Here’s another video demonstrating how to post the weekly attendance totals to the aggregate sheet for the term:

More Smartboard–Daily posting demo

Here’s a video demonstrating how to post the daily attendance activity to the weekly aggregate sheet:


More Smartboard–Usability vs Security?

It’s been brought to my attention by the IT Swami and my principal that students can game the system by tapping each other in or tapping themselves in and leaving. I’ve thought about how to mitigate against this possibility, but there’s that darn usability/security give-and-take-thing rearing up again (it should be said that the Swami gets paid to really care about system security).

My previous system had a similiar problem–I had a seating chart for each class day, and would cross out the names of students that corresponded to the empty chairs on the risers at the beginning of class. I didn’t really care if they were or were not in the room–“not seated” means “not ready to go” means “absent.” The system called for students who weren’t seated when I started to walk over to the chart and mark a “T” by their crossed-out name so that I would know they were merely “Tardy” and not cutting class, sparing them an unpleasant visit with their principal.

Of course many of them took the opportunity to simply erase my “absent” mark. The ones I caught received a thump on the head and a discipline referral before I got wise and simply lopped off the eraser of my roll-taking pencil. But the point is this–the accuracy of the system wasn’t as important to me as was the fact that I didn’t have to stop what I was doing (teaching) in order to check in tardy people myself. I accepted a certain amount of system-breaching if it meant that the system freed me up to be a better teacher.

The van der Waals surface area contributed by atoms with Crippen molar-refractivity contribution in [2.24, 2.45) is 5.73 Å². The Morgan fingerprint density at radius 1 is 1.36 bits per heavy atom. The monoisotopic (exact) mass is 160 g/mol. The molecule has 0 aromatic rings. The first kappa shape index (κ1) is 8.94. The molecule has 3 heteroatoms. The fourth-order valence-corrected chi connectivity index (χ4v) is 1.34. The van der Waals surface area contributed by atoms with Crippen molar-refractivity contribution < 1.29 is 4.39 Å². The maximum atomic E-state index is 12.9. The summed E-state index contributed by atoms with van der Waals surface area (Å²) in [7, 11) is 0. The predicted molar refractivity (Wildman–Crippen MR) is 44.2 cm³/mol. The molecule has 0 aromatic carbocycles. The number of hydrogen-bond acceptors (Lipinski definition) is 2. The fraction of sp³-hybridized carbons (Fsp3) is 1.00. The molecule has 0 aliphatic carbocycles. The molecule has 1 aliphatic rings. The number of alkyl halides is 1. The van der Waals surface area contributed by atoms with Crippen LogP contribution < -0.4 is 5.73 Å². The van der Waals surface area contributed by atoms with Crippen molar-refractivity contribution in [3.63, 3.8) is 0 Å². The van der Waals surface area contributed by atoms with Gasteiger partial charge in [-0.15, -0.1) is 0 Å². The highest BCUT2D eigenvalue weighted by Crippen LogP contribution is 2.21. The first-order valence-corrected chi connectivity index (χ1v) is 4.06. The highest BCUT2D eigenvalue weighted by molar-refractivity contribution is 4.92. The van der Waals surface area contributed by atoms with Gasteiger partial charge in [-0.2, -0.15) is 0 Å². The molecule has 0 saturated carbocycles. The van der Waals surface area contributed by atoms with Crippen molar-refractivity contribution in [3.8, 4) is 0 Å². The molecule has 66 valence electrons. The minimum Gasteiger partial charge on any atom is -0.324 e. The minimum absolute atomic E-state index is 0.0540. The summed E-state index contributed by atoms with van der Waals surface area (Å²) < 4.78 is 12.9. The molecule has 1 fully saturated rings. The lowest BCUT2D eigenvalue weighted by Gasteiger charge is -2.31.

This system is designed for usability over security, but more than that, it empowers the students to be responsible for their own attendance stats. I’m counting on the idea that students will generally rise to the opportunity to act like adults when given meaningful responsibility.

Some won’t, but most will. And that’ll be good enough.

More Smartboard–shared file!

Update on taking attendance with the Smartboard:  I’ve added a widget to the right sidebar of V-F (you’ll probably have to scroll down to see it) and have shared the latest version of the spreadsheet I introduced here.  Feel free to download and fiddle with it, but please let me know of any changes you make that turn out well.  I plan to incorporate the best ideas and re-share as I go.